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Triptolide up-regulates metabotropic glutamate receptor 5 to inhibit microglia activation in the lipopolysaccharide-induced model of Parkinson's disease.

PUBLICATION: 
Journal Article
Authors: 
Huang YY, Zhang Q, Zhang JN, Zhang YN, Gu L, Yang HM, Xia N, Wang XM, Zhang H.
Year Published: 
2018
Publisher: 
Brain Behav Immun. 2018 Apr 9. pii: S0889-1591(18)30092-8. doi: 10.1016/j.bbi.2018.04.006. [Epub ahead of print]
Identifiers: 
PMID: 29649522 | DOI: 10.1016/j.bbi.2018.04.006
Abstract on PubMed

Abstract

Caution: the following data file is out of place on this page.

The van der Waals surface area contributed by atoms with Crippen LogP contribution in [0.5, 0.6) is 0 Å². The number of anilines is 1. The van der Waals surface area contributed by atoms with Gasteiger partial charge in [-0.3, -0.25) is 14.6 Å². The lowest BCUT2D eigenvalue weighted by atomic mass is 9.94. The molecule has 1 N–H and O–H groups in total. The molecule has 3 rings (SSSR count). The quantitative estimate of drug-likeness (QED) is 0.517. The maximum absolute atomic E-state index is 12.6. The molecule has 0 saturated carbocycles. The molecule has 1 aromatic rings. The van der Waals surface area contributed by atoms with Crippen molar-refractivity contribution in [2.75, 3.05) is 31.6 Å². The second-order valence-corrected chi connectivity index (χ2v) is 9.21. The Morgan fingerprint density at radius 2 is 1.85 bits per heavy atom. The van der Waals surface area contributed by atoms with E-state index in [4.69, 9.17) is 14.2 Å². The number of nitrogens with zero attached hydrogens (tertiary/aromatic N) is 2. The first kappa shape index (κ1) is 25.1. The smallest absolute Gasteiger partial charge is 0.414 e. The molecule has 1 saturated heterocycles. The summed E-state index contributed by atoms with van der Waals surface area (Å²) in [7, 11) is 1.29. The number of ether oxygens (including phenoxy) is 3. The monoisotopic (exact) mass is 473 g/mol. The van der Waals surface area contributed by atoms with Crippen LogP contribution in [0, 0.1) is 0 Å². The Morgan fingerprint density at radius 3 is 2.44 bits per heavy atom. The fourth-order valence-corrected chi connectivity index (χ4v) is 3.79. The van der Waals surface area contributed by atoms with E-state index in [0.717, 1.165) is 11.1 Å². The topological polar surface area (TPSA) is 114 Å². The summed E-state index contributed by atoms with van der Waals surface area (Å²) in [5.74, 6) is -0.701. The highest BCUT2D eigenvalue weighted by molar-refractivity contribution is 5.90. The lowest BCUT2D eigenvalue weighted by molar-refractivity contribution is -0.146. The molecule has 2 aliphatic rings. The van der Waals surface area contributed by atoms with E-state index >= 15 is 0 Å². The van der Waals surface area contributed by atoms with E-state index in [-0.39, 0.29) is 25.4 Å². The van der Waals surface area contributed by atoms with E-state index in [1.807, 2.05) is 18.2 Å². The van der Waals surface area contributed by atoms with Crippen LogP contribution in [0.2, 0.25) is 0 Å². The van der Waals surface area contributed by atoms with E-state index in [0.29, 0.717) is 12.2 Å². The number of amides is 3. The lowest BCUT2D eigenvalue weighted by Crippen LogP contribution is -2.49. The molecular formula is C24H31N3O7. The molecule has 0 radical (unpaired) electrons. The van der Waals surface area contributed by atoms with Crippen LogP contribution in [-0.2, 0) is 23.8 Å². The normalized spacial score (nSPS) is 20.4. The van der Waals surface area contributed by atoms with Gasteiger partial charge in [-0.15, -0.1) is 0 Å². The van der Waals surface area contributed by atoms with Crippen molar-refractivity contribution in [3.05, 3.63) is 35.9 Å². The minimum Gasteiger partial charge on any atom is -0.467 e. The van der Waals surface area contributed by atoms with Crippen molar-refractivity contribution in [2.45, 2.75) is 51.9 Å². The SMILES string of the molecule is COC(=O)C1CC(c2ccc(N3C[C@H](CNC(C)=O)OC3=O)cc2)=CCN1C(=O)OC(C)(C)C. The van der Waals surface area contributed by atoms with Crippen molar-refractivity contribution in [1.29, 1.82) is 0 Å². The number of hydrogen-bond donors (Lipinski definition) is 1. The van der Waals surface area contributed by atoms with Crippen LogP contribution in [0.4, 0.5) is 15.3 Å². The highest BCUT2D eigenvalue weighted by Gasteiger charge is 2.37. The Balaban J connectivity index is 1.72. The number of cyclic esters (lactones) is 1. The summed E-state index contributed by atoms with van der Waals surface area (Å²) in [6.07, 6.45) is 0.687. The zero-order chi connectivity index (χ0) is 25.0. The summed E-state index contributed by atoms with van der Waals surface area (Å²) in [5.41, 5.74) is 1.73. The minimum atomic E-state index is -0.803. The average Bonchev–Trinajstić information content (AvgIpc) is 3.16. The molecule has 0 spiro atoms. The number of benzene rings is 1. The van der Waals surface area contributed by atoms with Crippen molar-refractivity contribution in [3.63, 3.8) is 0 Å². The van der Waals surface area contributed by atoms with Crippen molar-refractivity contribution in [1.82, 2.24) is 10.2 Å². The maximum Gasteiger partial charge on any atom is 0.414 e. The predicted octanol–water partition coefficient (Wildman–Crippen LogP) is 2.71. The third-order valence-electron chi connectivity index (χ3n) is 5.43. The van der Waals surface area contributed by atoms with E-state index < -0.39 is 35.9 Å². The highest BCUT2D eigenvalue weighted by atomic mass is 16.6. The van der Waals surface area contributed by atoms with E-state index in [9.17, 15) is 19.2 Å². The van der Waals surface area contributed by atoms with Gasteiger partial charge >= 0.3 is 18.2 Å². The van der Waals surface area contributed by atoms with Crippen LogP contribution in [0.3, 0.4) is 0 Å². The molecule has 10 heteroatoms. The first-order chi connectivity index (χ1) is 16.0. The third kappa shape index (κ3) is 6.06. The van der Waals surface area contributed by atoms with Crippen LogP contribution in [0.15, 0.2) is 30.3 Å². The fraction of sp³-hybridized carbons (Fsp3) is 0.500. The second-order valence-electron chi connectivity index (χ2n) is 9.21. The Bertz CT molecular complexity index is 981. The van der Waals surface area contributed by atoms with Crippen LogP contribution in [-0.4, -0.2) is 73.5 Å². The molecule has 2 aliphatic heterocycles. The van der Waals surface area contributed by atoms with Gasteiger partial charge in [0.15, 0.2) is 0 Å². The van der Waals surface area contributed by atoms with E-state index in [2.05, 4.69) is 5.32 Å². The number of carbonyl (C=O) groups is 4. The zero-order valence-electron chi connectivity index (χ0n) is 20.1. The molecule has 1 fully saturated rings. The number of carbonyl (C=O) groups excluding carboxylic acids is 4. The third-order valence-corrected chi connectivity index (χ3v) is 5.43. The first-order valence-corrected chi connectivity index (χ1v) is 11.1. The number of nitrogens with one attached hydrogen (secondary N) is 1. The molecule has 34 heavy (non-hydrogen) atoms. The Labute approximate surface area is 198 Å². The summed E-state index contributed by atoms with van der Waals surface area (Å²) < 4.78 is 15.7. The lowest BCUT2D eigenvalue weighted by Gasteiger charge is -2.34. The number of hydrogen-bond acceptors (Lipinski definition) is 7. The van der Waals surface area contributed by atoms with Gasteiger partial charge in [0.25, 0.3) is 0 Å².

Metabotropic glutamate receptor (mGlu)5 regulates microglia activation, which contributes to inflammation. However, the role of mGlu5 in neuroinflammation associated with Parkinson's disease (PD) remains unclear. Triptolide (T10) exerts potent immunosuppressive and anti-inflammatory effects and protects neurons by inhibiting microglia activation. In this study, we investigated the role of mGlu5 in the anti-inflammatory effect of T10 in a lipopolysaccharide (LPS)-induced PD model. In cultured BV2 cells and primary microglia, blocking mGlu5 activity or knocking down its expression abolished T10-inhibited release of proinflammatory cytokines induced by LPS. Moreover, T10 up-regulated mGlu5 expression decreased by LPS through enhancing mRNA expression and protein stability. T10 also reversed the reduction in mGlu5 membrane localization and modulated receptor-mediated mitogen-activated protein kinase activity induced by LPS. Pharmacological inhibition of signaling molecules increased nitric oxide level and inducible nitric oxide synthase (iNOS), tumor necrosis factor-α, and interleukin (IL)-1β and -6 transcript levels that were downregulated by treatment with T10. Consistent with these in vitro findings, blocking mGlu5 attenuated the anti-inflammatory effects of T10 in an LPS-induced PD model and blocked the decreases in the number and morphology of ionized calcium binding adaptor molecule 1-positive microglia and LPS-induced iNOS protein expression caused by T10 treatment. Besides, mGlu5 mediated the effect of T10 on microglia-induced astrocyte activation in vitro and in vivo. The findings provide evidence for a novel mechanism by which mGlu5 regulates T10-inhibited microglia activation via modulating protein expression of the receptor and its intracellular signaling. The study might contribute to the biological effects of Chinese herbs as an approach for protecting against neurotoxicity in PD.